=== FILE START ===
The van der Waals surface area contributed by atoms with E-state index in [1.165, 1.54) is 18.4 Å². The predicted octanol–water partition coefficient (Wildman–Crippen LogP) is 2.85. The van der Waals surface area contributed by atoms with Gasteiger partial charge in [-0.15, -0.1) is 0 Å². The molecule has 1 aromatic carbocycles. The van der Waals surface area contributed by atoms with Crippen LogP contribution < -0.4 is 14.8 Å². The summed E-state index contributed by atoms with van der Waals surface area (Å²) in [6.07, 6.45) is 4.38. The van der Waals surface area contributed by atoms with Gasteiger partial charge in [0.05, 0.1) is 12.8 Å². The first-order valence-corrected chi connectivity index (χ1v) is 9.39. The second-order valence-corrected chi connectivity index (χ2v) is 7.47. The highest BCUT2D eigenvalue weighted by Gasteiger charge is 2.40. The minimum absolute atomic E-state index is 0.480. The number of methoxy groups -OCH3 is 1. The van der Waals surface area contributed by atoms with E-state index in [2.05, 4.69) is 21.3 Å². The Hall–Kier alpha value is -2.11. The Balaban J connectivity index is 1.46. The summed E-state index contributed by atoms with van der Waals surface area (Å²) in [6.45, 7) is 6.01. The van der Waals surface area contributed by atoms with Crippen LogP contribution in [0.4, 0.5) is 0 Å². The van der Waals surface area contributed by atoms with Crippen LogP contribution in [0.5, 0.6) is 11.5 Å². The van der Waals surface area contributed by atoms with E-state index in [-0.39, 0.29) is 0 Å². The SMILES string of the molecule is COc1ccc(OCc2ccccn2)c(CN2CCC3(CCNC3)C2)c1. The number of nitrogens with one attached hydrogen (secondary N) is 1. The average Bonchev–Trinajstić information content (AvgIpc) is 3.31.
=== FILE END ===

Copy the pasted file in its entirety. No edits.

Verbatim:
The van der Waals surface area contributed by atoms with E-state index in [1.165, 1.54) is 18.4 Å². The predicted octanol–water partition coefficient (Wildman–Crippen LogP) is 2.85. The van der Waals surface area contributed by atoms with Gasteiger partial charge in [-0.15, -0.1) is 0 Å². The molecule has 1 aromatic carbocycles. The van der Waals surface area contributed by atoms with Crippen LogP contribution < -0.4 is 14.8 Å². The summed E-state index contributed by atoms with van der Waals surface area (Å²) in [6.07, 6.45) is 4.38. The van der Waals surface area contributed by atoms with Gasteiger partial charge in [0.05, 0.1) is 12.8 Å². The first-order valence-corrected chi connectivity index (χ1v) is 9.39. The second-order valence-corrected chi connectivity index (χ2v) is 7.47. The highest BCUT2D eigenvalue weighted by Gasteiger charge is 2.40. The minimum absolute atomic E-state index is 0.480. The number of methoxy groups -OCH3 is 1. The van der Waals surface area contributed by atoms with E-state index in [2.05, 4.69) is 21.3 Å². The Hall–Kier alpha value is -2.11. The Balaban J connectivity index is 1.46. The summed E-state index contributed by atoms with van der Waals surface area (Å²) in [6.45, 7) is 6.01. The van der Waals surface area contributed by atoms with Crippen LogP contribution in [0.4, 0.5) is 0 Å². The van der Waals surface area contributed by atoms with Crippen LogP contribution in [0.5, 0.6) is 11.5 Å². The van der Waals surface area contributed by atoms with E-state index in [-0.39, 0.29) is 0 Å². The SMILES string of the molecule is COc1ccc(OCc2ccccn2)c(CN2CCC3(CCNC3)C2)c1. The number of nitrogens with one attached hydrogen (secondary N) is 1. The average Bonchev–Trinajstić information content (AvgIpc) is 3.31.